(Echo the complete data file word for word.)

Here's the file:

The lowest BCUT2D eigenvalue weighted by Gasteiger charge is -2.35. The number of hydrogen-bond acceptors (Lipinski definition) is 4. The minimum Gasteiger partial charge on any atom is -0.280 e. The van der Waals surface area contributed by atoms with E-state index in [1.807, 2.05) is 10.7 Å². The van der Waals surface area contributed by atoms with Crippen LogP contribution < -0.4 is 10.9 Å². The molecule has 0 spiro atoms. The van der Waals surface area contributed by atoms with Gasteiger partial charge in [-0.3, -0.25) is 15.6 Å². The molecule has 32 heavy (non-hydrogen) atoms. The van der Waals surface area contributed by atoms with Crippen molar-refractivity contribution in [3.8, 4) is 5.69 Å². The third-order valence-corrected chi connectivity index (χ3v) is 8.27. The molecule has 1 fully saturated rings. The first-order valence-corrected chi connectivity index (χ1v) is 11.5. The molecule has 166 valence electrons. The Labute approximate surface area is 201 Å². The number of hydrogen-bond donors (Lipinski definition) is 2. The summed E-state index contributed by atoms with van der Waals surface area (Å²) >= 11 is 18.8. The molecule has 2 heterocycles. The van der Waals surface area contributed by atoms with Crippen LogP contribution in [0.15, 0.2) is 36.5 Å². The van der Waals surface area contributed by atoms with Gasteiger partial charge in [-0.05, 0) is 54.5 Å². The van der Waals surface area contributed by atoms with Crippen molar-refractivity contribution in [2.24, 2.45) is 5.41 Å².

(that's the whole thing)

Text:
The lowest BCUT2D eigenvalue weighted by Gasteiger charge is -2.35. The number of hydrogen-bond acceptors (Lipinski definition) is 4. The minimum Gasteiger partial charge on any atom is -0.280 e. The van der Waals surface area contributed by atoms with E-state index in [1.807, 2.05) is 10.7 Å². The van der Waals surface area contributed by atoms with Crippen LogP contribution < -0.4 is 10.9 Å². The molecule has 0 spiro atoms. The van der Waals surface area contributed by atoms with Gasteiger partial charge in [-0.3, -0.25) is 15.6 Å². The molecule has 32 heavy (non-hydrogen) atoms. The van der Waals surface area contributed by atoms with Crippen molar-refractivity contribution in [3.8, 4) is 5.69 Å². The third-order valence-corrected chi connectivity index (χ3v) is 8.27. The molecule has 1 fully saturated rings. The first-order valence-corrected chi connectivity index (χ1v) is 11.5. The molecule has 166 valence electrons. The Labute approximate surface area is 201 Å². The number of hydrogen-bond donors (Lipinski definition) is 2. The summed E-state index contributed by atoms with van der Waals surface area (Å²) >= 11 is 18.8. The molecule has 2 heterocycles. The van der Waals surface area contributed by atoms with Crippen LogP contribution in [0.15, 0.2) is 36.5 Å². The van der Waals surface area contributed by atoms with Gasteiger partial charge in [-0.05, 0) is 54.5 Å². The van der Waals surface area contributed by atoms with Crippen molar-refractivity contribution in [2.24, 2.45) is 5.41 Å².